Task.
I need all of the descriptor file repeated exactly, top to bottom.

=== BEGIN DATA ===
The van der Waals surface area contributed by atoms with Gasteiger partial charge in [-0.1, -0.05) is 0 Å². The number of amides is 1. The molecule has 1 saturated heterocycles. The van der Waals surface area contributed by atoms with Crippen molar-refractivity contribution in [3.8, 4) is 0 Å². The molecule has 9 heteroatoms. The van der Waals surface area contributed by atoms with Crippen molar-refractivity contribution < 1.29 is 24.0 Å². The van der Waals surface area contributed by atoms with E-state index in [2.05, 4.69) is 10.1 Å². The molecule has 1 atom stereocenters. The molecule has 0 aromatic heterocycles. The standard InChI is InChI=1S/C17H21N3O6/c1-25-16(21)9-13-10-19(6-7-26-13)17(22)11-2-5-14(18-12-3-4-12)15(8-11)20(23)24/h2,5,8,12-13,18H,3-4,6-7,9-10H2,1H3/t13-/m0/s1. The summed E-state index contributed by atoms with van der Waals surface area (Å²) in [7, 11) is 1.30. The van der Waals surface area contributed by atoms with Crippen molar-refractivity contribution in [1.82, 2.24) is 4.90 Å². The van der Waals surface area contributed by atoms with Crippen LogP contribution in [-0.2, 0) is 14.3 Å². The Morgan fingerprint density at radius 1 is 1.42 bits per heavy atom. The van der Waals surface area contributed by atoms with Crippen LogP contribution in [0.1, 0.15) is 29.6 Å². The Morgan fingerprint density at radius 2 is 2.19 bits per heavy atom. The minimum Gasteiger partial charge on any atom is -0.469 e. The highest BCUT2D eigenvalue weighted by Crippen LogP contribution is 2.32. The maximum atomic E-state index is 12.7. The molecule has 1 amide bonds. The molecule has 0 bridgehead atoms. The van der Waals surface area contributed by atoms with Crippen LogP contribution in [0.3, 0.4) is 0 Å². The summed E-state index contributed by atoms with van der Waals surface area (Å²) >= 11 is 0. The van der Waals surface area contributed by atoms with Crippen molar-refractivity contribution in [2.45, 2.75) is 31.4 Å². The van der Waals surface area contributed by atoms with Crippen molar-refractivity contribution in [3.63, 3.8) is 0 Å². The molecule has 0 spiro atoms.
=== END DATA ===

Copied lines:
The van der Waals surface area contributed by atoms with Gasteiger partial charge in [-0.1, -0.05) is 0 Å². The number of amides is 1. The molecule has 1 saturated heterocycles. The van der Waals surface area contributed by atoms with Crippen molar-refractivity contribution in [3.8, 4) is 0 Å². The molecule has 9 heteroatoms. The van der Waals surface area contributed by atoms with Crippen molar-refractivity contribution < 1.29 is 24.0 Å². The van der Waals surface area contributed by atoms with E-state index in [2.05, 4.69) is 10.1 Å². The molecule has 1 atom stereocenters. The molecule has 0 aromatic heterocycles. The standard InChI is InChI=1S/C17H21N3O6/c1-25-16(21)9-13-10-19(6-7-26-13)17(22)11-2-5-14(18-12-3-4-12)15(8-11)20(23)24/h2,5,8,12-13,18H,3-4,6-7,9-10H2,1H3/t13-/m0/s1. The summed E-state index contributed by atoms with van der Waals surface area (Å²) in [7, 11) is 1.30. The van der Waals surface area contributed by atoms with Crippen molar-refractivity contribution in [1.82, 2.24) is 4.90 Å². The van der Waals surface area contributed by atoms with Crippen LogP contribution in [-0.2, 0) is 14.3 Å². The Morgan fingerprint density at radius 1 is 1.42 bits per heavy atom. The van der Waals surface area contributed by atoms with Crippen LogP contribution in [0.1, 0.15) is 29.6 Å². The Morgan fingerprint density at radius 2 is 2.19 bits per heavy atom. The minimum Gasteiger partial charge on any atom is -0.469 e. The highest BCUT2D eigenvalue weighted by Crippen LogP contribution is 2.32. The maximum atomic E-state index is 12.7. The molecule has 1 amide bonds. The molecule has 0 bridgehead atoms. The van der Waals surface area contributed by atoms with Crippen LogP contribution in [0.3, 0.4) is 0 Å². The summed E-state index contributed by atoms with van der Waals surface area (Å²) >= 11 is 0. The van der Waals surface area contributed by atoms with Crippen molar-refractivity contribution in [2.45, 2.75) is 31.4 Å². The van der Waals surface area contributed by atoms with Crippen molar-refractivity contribution in [3.63, 3.8) is 0 Å². The molecule has 0 spiro atoms.